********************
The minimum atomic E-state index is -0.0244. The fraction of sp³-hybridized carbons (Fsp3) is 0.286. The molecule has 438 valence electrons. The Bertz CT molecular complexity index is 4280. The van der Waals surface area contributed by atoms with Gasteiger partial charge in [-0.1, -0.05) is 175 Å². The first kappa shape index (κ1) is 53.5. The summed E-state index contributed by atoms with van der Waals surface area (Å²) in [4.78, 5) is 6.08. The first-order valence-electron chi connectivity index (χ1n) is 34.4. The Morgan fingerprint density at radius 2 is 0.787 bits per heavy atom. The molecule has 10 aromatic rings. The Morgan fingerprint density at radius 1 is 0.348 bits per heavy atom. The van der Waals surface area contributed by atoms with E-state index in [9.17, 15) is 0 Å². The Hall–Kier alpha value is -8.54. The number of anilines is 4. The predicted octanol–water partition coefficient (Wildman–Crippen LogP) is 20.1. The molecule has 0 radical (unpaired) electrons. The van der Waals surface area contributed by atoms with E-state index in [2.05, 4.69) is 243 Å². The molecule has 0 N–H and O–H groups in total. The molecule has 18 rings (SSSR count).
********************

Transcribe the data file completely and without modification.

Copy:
The minimum atomic E-state index is -0.0244. The fraction of sp³-hybridized carbons (Fsp3) is 0.286. The molecule has 438 valence electrons. The Bertz CT molecular complexity index is 4280. The van der Waals surface area contributed by atoms with Gasteiger partial charge in [-0.1, -0.05) is 175 Å². The first kappa shape index (κ1) is 53.5. The summed E-state index contributed by atoms with van der Waals surface area (Å²) in [4.78, 5) is 6.08. The first-order valence-electron chi connectivity index (χ1n) is 34.4. The Morgan fingerprint density at radius 2 is 0.787 bits per heavy atom. The molecule has 10 aromatic rings. The Morgan fingerprint density at radius 1 is 0.348 bits per heavy atom. The van der Waals surface area contributed by atoms with E-state index in [9.17, 15) is 0 Å². The Hall–Kier alpha value is -8.54. The number of anilines is 4. The predicted octanol–water partition coefficient (Wildman–Crippen LogP) is 20.1. The molecule has 0 radical (unpaired) electrons. The van der Waals surface area contributed by atoms with E-state index in [2.05, 4.69) is 243 Å². The molecule has 0 N–H and O–H groups in total. The molecule has 18 rings (SSSR count).